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Conceived and designed the experiments: GD QM. Performed the experiments: GP AD RD BS EA. Analyzed the data: AD RD. Wrote the paper: GP AD RD BS GD QM.
A model of the trichodiene synthase (TRI5) of the wheat fungal pathogen and type-B trichothecene producer Fusarium culmorum was developed based on homology modelling with the crystallized protein of F. sporotrichioides. Eight phenolic molecules, namely ferulic acid 1, apocynin 2, propyl gallate 3, eugenol 4, Me-dehydrozingerone 5, eugenol dimer 6, magnolol 7, and ellagic acid 8, were selected for their ability to inhibit trichothecene production and/or fungal vegetative growth in F. culmorum. The chemical structures of phenols were constructed and partially optimised based on Molecular Mechanics (MM) studies and energy minimisation by Density Functional Theory (DFT). Docking analysis of the phenolic molecules was run on the 3D model of F. culmorum TRI5. Experimental biological activity, molecular descriptors and interacting-structures obtained from computational analysis were compared. Besides the catalytic domain, three privileged sites in the interaction with the inhibitory molecules were identified on the protein surface. The TRI5-ligand interactions highlighted in this study represent a powerful tool to the identification of new Fusarium-targeted molecules with potential as trichothecene inhibitors.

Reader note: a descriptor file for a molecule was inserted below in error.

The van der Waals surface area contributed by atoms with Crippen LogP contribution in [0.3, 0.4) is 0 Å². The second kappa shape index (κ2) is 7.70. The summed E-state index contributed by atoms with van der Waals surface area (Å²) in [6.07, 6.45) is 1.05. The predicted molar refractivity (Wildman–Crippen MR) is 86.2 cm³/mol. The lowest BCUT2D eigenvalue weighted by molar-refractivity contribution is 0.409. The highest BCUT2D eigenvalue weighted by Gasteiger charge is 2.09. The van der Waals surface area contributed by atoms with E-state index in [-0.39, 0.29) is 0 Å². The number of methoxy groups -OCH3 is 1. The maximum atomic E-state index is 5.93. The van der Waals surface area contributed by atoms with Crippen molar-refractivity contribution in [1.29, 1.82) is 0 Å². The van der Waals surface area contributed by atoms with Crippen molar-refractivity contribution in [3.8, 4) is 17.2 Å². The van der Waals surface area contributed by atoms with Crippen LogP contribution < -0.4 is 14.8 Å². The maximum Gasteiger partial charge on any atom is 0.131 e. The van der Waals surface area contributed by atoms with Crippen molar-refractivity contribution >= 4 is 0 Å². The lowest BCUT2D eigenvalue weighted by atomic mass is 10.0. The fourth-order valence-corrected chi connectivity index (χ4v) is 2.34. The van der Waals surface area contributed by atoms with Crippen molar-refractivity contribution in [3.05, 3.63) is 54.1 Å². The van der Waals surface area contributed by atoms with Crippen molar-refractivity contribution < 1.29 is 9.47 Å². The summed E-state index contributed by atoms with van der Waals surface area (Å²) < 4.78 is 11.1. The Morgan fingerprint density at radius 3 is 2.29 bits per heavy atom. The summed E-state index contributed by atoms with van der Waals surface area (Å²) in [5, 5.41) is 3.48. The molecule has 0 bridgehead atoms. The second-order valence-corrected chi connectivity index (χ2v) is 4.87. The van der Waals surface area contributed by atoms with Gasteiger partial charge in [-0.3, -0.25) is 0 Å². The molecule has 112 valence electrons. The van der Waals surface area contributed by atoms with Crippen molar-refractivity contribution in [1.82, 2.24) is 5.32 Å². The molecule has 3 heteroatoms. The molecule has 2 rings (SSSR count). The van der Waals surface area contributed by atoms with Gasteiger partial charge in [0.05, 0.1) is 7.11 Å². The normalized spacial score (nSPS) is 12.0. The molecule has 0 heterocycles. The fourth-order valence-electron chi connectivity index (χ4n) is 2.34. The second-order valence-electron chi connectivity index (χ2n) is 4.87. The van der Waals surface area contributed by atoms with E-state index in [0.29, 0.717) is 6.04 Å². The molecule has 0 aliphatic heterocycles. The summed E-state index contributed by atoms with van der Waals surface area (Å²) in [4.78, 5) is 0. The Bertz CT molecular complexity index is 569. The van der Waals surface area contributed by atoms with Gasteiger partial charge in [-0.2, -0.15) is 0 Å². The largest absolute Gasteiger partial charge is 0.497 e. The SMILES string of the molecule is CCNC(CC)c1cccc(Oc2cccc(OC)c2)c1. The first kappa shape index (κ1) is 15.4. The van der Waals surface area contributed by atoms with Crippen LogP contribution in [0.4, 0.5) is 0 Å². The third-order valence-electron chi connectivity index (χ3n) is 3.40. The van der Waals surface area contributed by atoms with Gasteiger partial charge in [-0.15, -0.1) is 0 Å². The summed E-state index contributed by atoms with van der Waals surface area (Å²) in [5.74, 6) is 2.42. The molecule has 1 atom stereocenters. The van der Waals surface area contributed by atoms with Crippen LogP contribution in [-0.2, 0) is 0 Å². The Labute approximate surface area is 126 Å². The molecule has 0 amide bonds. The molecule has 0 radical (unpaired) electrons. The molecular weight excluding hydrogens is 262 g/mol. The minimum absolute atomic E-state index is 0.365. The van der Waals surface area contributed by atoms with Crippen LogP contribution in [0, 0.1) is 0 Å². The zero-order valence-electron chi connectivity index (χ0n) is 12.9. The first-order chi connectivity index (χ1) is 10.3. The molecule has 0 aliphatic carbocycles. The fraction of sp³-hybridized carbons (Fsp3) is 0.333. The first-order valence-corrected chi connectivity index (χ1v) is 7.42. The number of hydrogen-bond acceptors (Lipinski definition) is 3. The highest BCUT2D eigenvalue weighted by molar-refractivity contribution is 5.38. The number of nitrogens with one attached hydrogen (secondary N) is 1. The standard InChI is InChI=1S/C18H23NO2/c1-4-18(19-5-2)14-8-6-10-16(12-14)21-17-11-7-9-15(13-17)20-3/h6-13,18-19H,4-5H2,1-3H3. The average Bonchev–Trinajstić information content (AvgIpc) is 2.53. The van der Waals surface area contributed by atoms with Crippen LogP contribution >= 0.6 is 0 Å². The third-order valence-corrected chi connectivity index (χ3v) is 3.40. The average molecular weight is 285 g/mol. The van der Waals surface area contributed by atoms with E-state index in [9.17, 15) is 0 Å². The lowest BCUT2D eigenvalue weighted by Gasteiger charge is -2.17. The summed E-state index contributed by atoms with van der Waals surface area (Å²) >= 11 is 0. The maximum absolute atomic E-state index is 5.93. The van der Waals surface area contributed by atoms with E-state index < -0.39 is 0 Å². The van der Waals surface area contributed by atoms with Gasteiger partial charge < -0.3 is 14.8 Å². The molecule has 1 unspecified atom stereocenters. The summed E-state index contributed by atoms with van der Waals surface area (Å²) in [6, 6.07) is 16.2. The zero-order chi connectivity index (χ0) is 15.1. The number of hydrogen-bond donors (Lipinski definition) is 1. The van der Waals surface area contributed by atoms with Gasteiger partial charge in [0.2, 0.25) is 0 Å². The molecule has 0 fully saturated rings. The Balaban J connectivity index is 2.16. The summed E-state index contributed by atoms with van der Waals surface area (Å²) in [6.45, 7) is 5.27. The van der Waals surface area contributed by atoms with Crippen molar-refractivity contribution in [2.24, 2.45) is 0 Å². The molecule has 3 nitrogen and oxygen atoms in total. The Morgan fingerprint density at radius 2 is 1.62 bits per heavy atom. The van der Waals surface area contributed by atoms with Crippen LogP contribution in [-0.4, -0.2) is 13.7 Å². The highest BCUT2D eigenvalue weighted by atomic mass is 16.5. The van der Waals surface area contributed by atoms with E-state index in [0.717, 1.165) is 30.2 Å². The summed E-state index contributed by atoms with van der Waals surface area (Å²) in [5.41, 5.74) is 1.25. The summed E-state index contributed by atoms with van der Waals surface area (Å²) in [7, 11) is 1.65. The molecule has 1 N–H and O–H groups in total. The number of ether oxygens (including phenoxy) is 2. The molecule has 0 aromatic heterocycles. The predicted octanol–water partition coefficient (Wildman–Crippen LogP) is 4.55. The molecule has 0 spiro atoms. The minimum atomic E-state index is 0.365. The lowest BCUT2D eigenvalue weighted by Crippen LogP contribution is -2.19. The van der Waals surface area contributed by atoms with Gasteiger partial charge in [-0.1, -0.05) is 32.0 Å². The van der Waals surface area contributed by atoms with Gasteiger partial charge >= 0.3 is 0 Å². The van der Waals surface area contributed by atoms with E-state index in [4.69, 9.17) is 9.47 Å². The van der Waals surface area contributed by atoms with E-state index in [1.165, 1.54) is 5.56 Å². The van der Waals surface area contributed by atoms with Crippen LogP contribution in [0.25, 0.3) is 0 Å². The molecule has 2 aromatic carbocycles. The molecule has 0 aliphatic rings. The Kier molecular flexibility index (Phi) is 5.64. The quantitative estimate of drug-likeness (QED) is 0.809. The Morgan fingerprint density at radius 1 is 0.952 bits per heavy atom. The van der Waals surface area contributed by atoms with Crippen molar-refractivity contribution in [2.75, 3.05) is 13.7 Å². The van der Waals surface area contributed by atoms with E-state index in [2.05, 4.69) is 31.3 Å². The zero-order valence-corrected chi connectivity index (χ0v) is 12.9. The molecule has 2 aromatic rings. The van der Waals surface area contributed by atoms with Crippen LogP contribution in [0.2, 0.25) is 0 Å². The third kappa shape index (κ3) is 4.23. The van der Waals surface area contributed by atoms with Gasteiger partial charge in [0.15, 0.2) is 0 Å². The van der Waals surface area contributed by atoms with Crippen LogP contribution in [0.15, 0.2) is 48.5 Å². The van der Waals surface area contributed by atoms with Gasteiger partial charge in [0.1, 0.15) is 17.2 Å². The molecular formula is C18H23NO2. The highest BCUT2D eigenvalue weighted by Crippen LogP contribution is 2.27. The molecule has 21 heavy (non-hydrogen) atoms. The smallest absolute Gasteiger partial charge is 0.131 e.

Trichothecene mycotoxins are produced by filamentous fungi belonging to the Fusarium genus and are among the major causes of crop loss in cereals [1,2]. Trichothecenes are heat resistant and very stable, and may cause severe toxicosis in mammals when contaminated grain or their derivatives are ingested. Besides affecting intestinal, immune endocrine and neurologic functions , trichothecenes display phytotoxic effects on the host plant, where their role in virulence has been demonstrated [4–6].
Control strategies taken so far against Fusarium diseases, particularly those based on the use of synthetic fungicides, are not always effective and sometimes have determined a selection pressure on fungal populations, hence facilitating the emergence of resistant mutants . In this scenario, the search for alternative pest management approaches, including the development of natural fungicides or inhibitors of mycotoxin biosynthesis, appears particularly promising . Natural inhibitory compounds are mostly extracted from plants and are involved in host resistance response .
The mechanisms by which these compounds are able to interfere with the biosynthesis of trichothecenes are not yet completely understood, and numerous hypotheses have been proposed: transcriptional control of TRI genes [10–11], modification of the fungal membrane permeability , inhibition of fungal enzymes , alleviation of oxidative stress that is assumed to activate the biosynthesis of mycotoxins . One of the most studied interpretations implicates the inhibition of trichodiene synthase (TRI5) [11–16]. TRI5 is a dimeric sesquiterpene cyclase, encoded by the gene TRI5, which represents the very first step of the trichothecene biosynthesis pathway. In the presence of three magnesium (Mg2+) ions the TRI5 enzyme catalyses the cyclization of farnesyl pyrophosphate to form the bicyclic sesquiterpene trichodiene and the co-product inorganic pyrophosphate (PPi).